Samsung India Electronics Ltd is a subsidiary of Samsung Electronics Corporation headquartered in Seoul, Korea. The company was incorporated in the year 1995. The company is having their head office at Delhi and branch office at 16 locations all over the India. Their manufacturing facilities are located at Noida in Uttar Pradesh and Sriperumbudur in Chennai. The company is having two R&D centres in India, at Bangalore and Noida. Both the R&D centres are involved in cutting edge research and development.
The company is dealing in the business of IT, Consumer Electronics and Household businesses. They provide high technology consumer electronics. Their products in India are colour television, colour monitors, refrigerators, washing machines, mobile phones, microwave ovens etc. The company is the first in India to introduce fuzzy logic based washing machines, silver nano refrigerator and flat screen TVs. Samsung phones support five Indian languages, namely Hindi, Marathi, Bangla, Punjabi and Tamil.
Strategically the electronics industry was considered suitable for countries with poor natural endowment and high skilled labour like Korea. This industry required labour intensity, knowledge intensity but low input requirements of energy and raw materials. Samsung electronics has not only utilised status-quo resources but also developed dynamic capabilities as it rose to the top. Aggressive and risk-taking investment behaviour in search of entrepreneurial rent and the effective policy of managing technology development contributed to the extraordinary achievement of Samsung Electronics.
The company’s remarkable transformation over the last decade or so can shed light on how a firm’s dynamic capabilities, the ability to improve its O-advantages by reconfiguration, transformation and learning, contribute to its home country’s idiosyncratic development path. The company transformed itself from a sub-contractor to a manufacturer to a leading creator of many electronic components by harnessing a talented team. Samsung took quite a few risks initially to achieve its goals, it kept its winning team refreshed by constant vigilance and talent renewal.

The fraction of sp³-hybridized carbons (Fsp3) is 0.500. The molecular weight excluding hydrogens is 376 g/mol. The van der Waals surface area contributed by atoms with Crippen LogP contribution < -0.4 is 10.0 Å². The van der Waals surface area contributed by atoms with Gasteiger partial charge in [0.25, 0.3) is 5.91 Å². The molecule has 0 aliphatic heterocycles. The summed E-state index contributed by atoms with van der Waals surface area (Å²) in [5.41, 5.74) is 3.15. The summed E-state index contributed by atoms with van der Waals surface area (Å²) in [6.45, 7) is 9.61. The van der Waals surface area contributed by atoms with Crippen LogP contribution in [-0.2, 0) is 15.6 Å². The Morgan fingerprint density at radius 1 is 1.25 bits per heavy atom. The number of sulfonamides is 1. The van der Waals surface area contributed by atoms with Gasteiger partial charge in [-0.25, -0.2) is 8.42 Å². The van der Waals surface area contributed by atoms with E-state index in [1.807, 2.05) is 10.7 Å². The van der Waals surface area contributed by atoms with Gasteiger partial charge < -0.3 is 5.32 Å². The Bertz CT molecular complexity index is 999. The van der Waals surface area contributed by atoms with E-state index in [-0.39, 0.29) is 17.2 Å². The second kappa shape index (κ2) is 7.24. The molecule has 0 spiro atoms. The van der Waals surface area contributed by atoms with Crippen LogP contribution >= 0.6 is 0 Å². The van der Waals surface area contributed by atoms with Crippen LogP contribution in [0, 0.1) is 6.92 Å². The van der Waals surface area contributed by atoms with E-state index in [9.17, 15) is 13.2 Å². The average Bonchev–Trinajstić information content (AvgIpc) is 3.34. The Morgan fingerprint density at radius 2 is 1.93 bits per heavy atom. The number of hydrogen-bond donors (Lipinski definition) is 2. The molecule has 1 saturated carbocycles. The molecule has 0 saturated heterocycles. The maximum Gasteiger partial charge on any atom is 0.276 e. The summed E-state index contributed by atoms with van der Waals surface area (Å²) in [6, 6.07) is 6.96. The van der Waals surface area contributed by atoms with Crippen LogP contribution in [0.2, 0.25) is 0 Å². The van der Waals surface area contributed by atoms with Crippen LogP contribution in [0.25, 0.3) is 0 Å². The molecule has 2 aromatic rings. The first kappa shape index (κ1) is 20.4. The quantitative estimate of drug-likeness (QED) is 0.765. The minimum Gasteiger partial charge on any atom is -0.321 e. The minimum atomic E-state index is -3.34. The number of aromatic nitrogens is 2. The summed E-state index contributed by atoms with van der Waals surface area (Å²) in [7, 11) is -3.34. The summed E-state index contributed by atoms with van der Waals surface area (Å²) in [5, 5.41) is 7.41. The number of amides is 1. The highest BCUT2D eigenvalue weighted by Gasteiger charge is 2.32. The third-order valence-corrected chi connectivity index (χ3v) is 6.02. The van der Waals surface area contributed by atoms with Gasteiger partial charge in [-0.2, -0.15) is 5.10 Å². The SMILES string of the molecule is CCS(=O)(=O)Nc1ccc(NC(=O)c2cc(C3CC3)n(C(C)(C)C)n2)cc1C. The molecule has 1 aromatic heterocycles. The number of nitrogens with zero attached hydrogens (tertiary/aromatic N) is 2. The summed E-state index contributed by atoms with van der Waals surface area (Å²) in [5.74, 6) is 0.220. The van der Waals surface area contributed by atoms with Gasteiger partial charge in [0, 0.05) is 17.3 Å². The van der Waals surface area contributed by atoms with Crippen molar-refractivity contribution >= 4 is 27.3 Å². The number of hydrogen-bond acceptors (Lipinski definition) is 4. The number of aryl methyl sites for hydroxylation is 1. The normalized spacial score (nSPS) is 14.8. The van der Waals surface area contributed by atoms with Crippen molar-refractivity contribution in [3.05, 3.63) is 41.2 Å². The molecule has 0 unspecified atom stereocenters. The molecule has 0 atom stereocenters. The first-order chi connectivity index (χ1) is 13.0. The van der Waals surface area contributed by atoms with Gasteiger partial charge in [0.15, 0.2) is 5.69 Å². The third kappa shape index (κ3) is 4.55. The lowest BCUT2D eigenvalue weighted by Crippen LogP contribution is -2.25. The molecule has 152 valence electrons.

Samsung employees put leadership ahead of excellent personal development courses and structures which Samsung Electronics evolved in the 2000s. The same quality could be seen in the company’s Suwon campus. That leadership came primarily from Yun Jong Yong and Lee Kun-hee above him. There was full inter relationship between the Samsung group and Samsung electronics which also lead to a coordinated and smooth functioning of Samsung.
Samsung Electronics organizes its businesses according to its different characteristics in technology, markets and consumers as either Digital Media & Communications (DMC) or Device Solutions (DS) division, strengthening their independent operating structure. DMC is grouped into Consumer Electronics (CE) and IT & Mobile Communications (IM) divisions. The CE division took charge of the visual display business department and home appliances department. The IM division is in charge of managing wireless businesses, IT Solutions, Network business, digital imaging displays and the Media Solution Center.
This restructuring reflects changes which were made to the workforce with the hiring of soft power experts which has become more important than ever in the ‘Smart’ age. They have already announced their intention to make a paradigm shift by becoming a soft driven company and established a ‘Software’ center in order to increase their software capacity until it’s on a par with their world renowned manufacturing.